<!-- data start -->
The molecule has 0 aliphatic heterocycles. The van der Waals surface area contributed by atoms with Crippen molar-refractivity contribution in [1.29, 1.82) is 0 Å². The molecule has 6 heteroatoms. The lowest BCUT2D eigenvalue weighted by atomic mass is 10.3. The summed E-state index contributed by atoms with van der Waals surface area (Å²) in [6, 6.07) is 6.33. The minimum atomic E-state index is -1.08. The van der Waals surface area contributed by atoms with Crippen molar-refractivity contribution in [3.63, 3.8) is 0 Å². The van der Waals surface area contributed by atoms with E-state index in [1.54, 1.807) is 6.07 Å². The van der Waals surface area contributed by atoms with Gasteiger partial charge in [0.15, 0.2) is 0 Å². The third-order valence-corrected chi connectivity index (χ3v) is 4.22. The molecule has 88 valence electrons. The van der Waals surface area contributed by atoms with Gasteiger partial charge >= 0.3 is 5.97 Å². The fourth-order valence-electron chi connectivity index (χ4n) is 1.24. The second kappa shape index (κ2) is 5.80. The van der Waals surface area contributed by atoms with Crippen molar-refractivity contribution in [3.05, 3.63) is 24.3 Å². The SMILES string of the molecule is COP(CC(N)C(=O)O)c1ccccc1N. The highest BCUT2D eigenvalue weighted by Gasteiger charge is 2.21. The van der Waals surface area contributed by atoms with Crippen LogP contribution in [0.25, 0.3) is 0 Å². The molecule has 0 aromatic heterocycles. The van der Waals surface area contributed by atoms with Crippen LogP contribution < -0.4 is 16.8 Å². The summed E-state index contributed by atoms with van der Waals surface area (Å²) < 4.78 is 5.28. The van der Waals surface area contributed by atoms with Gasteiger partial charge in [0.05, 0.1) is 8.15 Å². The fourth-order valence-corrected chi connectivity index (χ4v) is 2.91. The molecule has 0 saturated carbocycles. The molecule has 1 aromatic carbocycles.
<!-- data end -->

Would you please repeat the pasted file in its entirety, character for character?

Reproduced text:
The molecule has 0 aliphatic heterocycles. The van der Waals surface area contributed by atoms with Crippen molar-refractivity contribution in [1.29, 1.82) is 0 Å². The molecule has 6 heteroatoms. The lowest BCUT2D eigenvalue weighted by atomic mass is 10.3. The summed E-state index contributed by atoms with van der Waals surface area (Å²) in [6, 6.07) is 6.33. The minimum atomic E-state index is -1.08. The van der Waals surface area contributed by atoms with Crippen molar-refractivity contribution in [3.63, 3.8) is 0 Å². The van der Waals surface area contributed by atoms with E-state index in [1.54, 1.807) is 6.07 Å². The van der Waals surface area contributed by atoms with Gasteiger partial charge in [0.15, 0.2) is 0 Å². The third-order valence-corrected chi connectivity index (χ3v) is 4.22. The molecule has 88 valence electrons. The van der Waals surface area contributed by atoms with Gasteiger partial charge >= 0.3 is 5.97 Å². The fourth-order valence-electron chi connectivity index (χ4n) is 1.24. The second kappa shape index (κ2) is 5.80. The van der Waals surface area contributed by atoms with Crippen molar-refractivity contribution in [3.05, 3.63) is 24.3 Å². The SMILES string of the molecule is COP(CC(N)C(=O)O)c1ccccc1N. The highest BCUT2D eigenvalue weighted by Gasteiger charge is 2.21. The van der Waals surface area contributed by atoms with Crippen LogP contribution in [0.25, 0.3) is 0 Å². The molecule has 0 aromatic heterocycles. The van der Waals surface area contributed by atoms with Crippen LogP contribution < -0.4 is 16.8 Å². The summed E-state index contributed by atoms with van der Waals surface area (Å²) < 4.78 is 5.28. The van der Waals surface area contributed by atoms with Gasteiger partial charge in [0.05, 0.1) is 8.15 Å². The fourth-order valence-corrected chi connectivity index (χ4v) is 2.91. The molecule has 0 saturated carbocycles. The molecule has 1 aromatic carbocycles.